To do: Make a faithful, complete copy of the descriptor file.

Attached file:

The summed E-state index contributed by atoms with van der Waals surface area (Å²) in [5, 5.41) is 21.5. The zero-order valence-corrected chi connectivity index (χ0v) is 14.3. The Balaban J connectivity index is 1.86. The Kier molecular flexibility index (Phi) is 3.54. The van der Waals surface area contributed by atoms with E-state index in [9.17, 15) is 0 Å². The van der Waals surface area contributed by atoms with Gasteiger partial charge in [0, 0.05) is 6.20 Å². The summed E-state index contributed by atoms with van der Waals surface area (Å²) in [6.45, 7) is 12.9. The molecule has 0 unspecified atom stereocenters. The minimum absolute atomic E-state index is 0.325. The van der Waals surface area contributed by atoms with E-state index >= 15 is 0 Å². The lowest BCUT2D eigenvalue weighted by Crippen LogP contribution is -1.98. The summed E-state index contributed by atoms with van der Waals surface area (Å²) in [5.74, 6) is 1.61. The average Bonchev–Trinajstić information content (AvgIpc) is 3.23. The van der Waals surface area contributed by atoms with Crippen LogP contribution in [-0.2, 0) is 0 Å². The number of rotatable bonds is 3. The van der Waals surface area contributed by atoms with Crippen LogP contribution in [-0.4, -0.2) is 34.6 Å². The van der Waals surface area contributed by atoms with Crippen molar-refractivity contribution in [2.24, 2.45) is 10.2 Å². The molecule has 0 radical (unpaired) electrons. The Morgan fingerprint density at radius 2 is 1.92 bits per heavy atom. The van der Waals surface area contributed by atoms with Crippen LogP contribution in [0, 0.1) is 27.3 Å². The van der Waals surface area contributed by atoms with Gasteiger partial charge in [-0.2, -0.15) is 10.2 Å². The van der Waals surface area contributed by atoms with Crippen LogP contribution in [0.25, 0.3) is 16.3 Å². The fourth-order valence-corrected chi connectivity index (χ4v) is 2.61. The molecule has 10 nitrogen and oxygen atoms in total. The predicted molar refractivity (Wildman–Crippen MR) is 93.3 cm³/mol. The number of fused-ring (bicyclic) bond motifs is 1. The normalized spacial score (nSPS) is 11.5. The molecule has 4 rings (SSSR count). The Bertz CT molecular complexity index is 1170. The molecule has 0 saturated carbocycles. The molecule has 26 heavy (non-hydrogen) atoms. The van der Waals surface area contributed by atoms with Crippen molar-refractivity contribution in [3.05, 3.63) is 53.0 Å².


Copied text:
The summed E-state index contributed by atoms with van der Waals surface area (Å²) in [5, 5.41) is 21.5. The zero-order valence-corrected chi connectivity index (χ0v) is 14.3. The Balaban J connectivity index is 1.86. The Kier molecular flexibility index (Phi) is 3.54. The van der Waals surface area contributed by atoms with E-state index in [9.17, 15) is 0 Å². The van der Waals surface area contributed by atoms with Gasteiger partial charge in [0, 0.05) is 6.20 Å². The summed E-state index contributed by atoms with van der Waals surface area (Å²) in [6.45, 7) is 12.9. The molecule has 0 unspecified atom stereocenters. The minimum absolute atomic E-state index is 0.325. The van der Waals surface area contributed by atoms with E-state index >= 15 is 0 Å². The lowest BCUT2D eigenvalue weighted by Crippen LogP contribution is -1.98. The summed E-state index contributed by atoms with van der Waals surface area (Å²) in [5.74, 6) is 1.61. The average Bonchev–Trinajstić information content (AvgIpc) is 3.23. The van der Waals surface area contributed by atoms with Crippen LogP contribution in [-0.2, 0) is 0 Å². The number of rotatable bonds is 3. The van der Waals surface area contributed by atoms with Crippen LogP contribution in [-0.4, -0.2) is 34.6 Å². The van der Waals surface area contributed by atoms with Crippen molar-refractivity contribution in [2.24, 2.45) is 10.2 Å². The molecule has 0 radical (unpaired) electrons. The Morgan fingerprint density at radius 2 is 1.92 bits per heavy atom. The van der Waals surface area contributed by atoms with Crippen LogP contribution in [0, 0.1) is 27.3 Å². The van der Waals surface area contributed by atoms with Gasteiger partial charge in [-0.2, -0.15) is 10.2 Å². The van der Waals surface area contributed by atoms with Crippen LogP contribution in [0.25, 0.3) is 16.3 Å². The fourth-order valence-corrected chi connectivity index (χ4v) is 2.61. The molecule has 10 nitrogen and oxygen atoms in total. The predicted molar refractivity (Wildman–Crippen MR) is 93.3 cm³/mol. The number of fused-ring (bicyclic) bond motifs is 1. The normalized spacial score (nSPS) is 11.5. The molecule has 4 rings (SSSR count). The Bertz CT molecular complexity index is 1170. The molecule has 0 saturated carbocycles. The molecule has 26 heavy (non-hydrogen) atoms. The van der Waals surface area contributed by atoms with Crippen molar-refractivity contribution in [3.05, 3.63) is 53.0 Å².